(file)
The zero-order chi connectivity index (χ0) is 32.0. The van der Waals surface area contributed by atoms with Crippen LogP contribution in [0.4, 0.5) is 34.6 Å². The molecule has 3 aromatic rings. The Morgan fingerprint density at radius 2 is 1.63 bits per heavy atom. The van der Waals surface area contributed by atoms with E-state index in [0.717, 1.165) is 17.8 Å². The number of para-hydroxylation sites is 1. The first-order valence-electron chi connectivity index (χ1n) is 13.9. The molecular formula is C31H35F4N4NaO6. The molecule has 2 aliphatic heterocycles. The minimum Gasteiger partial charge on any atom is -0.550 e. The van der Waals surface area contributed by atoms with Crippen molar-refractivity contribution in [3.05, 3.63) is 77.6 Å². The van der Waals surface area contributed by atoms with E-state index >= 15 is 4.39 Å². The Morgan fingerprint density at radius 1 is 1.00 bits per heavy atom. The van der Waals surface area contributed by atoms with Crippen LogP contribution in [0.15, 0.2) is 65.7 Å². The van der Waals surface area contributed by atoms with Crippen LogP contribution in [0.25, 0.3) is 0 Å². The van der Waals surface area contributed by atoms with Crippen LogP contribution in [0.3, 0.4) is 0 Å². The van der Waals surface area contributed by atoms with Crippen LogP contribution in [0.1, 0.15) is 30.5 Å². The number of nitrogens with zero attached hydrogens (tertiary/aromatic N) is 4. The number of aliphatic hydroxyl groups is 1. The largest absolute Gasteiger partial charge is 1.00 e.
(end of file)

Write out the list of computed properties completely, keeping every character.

The zero-order chi connectivity index (χ0) is 32.0. The van der Waals surface area contributed by atoms with Crippen LogP contribution in [0.4, 0.5) is 34.6 Å². The molecule has 3 aromatic rings. The Morgan fingerprint density at radius 2 is 1.63 bits per heavy atom. The van der Waals surface area contributed by atoms with E-state index in [0.717, 1.165) is 17.8 Å². The number of para-hydroxylation sites is 1. The first-order valence-electron chi connectivity index (χ1n) is 13.9. The molecular formula is C31H35F4N4NaO6. The molecule has 2 aliphatic heterocycles. The minimum Gasteiger partial charge on any atom is -0.550 e. The van der Waals surface area contributed by atoms with Crippen molar-refractivity contribution in [3.05, 3.63) is 77.6 Å². The van der Waals surface area contributed by atoms with E-state index >= 15 is 4.39 Å². The Morgan fingerprint density at radius 1 is 1.00 bits per heavy atom. The van der Waals surface area contributed by atoms with Crippen LogP contribution in [0.15, 0.2) is 65.7 Å². The van der Waals surface area contributed by atoms with Crippen LogP contribution in [0.25, 0.3) is 0 Å². The van der Waals surface area contributed by atoms with Crippen LogP contribution in [0.3, 0.4) is 0 Å². The van der Waals surface area contributed by atoms with Crippen LogP contribution in [0.1, 0.15) is 30.5 Å². The number of nitrogens with zero attached hydrogens (tertiary/aromatic N) is 4. The number of aliphatic hydroxyl groups is 1. The largest absolute Gasteiger partial charge is 1.00 e.